Thursday, St. Patrick's Day, started with seeing a preview of the newest exhibition on view at The Walker entitled Midnight Party and, wow, what a party this is. This show is nothing short of stunning. Here is a little bit of what I wrote about the exhibition for The Dressing Room, an arts-based blog on the City Pages website:
Midnight Party has all the makings of a great party -- or the telltale signs that one has already happened. The furniture is messed up; Nari Ward’s mangled chair-like sculpture rests, twisted and angular on a throw rug. There’s a giant hole in the drywall serving as an entrance to Kiki Smith’s kitchen area. And there is a starlet hanging upside down while black and white movies flicker images of exposed breasts onto the walls.

Galleries 4, 5, and 6 in the Walker have been transformed into a sort of ersatz house for Midnight Party, guest curated by Joan Rothfuss. While roaming about the large gallery spaces as well as smaller, cozier theme rooms built especially for this exhibit, one gets the eerie feeling that the party’s hosts aren’t home, but it is most certainly open for a party. There’s even a wunderkammer featuring treasures including a meat dress (literally made out of 60 pounds of meat and 60 pounds of salt), Kranky Klaus masks by Cameron Jamie, and a time capsule, among other fascinating items too numerous to mention.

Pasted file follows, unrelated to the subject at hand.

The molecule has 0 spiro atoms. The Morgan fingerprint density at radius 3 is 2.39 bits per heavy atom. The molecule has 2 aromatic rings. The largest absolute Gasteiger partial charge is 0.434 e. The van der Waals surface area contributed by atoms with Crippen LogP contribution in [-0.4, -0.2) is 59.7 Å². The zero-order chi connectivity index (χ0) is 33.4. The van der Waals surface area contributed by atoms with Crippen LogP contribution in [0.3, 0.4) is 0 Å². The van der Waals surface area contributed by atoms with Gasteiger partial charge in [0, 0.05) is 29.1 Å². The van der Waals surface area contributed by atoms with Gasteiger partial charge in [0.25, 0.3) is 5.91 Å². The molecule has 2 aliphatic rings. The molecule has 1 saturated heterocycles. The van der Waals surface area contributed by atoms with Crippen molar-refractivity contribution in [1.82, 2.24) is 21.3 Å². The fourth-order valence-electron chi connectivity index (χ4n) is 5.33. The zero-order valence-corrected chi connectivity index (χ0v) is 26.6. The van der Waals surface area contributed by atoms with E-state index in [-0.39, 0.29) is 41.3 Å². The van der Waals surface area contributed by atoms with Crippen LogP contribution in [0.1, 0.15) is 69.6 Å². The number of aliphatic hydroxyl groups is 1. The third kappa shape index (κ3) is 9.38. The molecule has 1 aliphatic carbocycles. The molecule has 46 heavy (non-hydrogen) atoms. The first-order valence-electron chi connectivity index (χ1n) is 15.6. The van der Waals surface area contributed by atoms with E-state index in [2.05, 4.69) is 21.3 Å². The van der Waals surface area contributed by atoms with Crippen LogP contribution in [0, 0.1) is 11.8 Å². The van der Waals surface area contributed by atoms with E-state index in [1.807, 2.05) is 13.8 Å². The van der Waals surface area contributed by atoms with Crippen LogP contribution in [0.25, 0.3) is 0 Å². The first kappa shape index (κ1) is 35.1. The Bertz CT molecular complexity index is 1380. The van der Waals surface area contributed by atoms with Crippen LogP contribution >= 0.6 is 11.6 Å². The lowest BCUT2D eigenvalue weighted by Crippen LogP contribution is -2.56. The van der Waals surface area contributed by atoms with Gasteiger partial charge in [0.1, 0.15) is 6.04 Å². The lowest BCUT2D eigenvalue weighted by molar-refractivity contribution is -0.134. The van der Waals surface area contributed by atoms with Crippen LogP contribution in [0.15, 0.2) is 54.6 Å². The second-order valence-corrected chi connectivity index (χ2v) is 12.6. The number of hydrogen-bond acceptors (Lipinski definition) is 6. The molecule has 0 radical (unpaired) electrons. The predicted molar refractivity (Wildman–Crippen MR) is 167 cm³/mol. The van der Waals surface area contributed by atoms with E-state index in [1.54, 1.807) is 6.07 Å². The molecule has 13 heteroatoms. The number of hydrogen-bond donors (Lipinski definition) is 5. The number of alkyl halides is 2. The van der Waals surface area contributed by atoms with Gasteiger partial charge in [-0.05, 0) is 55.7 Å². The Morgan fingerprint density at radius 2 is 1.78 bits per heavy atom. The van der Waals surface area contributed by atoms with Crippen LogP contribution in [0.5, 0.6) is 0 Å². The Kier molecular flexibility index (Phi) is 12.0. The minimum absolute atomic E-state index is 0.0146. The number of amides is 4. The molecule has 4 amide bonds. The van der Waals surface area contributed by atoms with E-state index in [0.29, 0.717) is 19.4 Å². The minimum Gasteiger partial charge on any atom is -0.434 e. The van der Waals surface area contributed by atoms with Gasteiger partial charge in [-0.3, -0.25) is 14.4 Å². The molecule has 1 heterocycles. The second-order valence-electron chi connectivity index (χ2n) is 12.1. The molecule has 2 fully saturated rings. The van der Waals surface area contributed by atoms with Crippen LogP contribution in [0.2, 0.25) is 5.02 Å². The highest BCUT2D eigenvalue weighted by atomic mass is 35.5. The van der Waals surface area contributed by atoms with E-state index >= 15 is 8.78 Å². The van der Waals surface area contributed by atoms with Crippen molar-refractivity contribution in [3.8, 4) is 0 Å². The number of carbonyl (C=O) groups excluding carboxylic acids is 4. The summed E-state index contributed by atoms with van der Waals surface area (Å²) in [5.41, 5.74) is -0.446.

And then it was time to dash over to St. Paul to catch their St. Pat's parade. I thought for a moment how strange it was to have such a large parade so early on a weekday, but then I considered the madhouse it would be later in the day -- after everyone had a few drinks in them -- and realized the early hour must be quite on purpose. Here is my photo slideshow from the event:

And then we returned to home just long enough to warm up before Bunny had to head to the Guthrie to meet with Peter Michael Goetz. I tagged along for the interview, which soon relaxed into reminiscing about the Twin Cities theater scene (be on the lookout for some great theater anecdotes in Max About Town). Goetz met us at Sea Change, and soon after he ordered a salad, he wished he could order a martini. He decided to go with something non-alcoholic, though, because he was in the middle of tech rehearsal. We ended up sharing a delicious corned-beef sandwich. As for drinks, Bunny and I sipped a special green cocktail the bartender had just shook up.

Peter Michael Goetz has been in many great movies and theatrical productions, but I had to ask him about C.H.U.D., a horror film made in 1984. "Oh my god! Chud!" he said. He hadn't thought about the film in years, but he remembered what the anagram stands for. "Cannibalistic Humanoid Underground Dwellers," he said. We talked about how great the cast was for that film -- John Heard, Daniel Stern, Jay Thomas, and John Goodman just to name a few. I was sure to mention that the DVD commentary for the film has reached a legendary status and that, if he ever has the time, he may want to watch it. It's absolutely hilarious.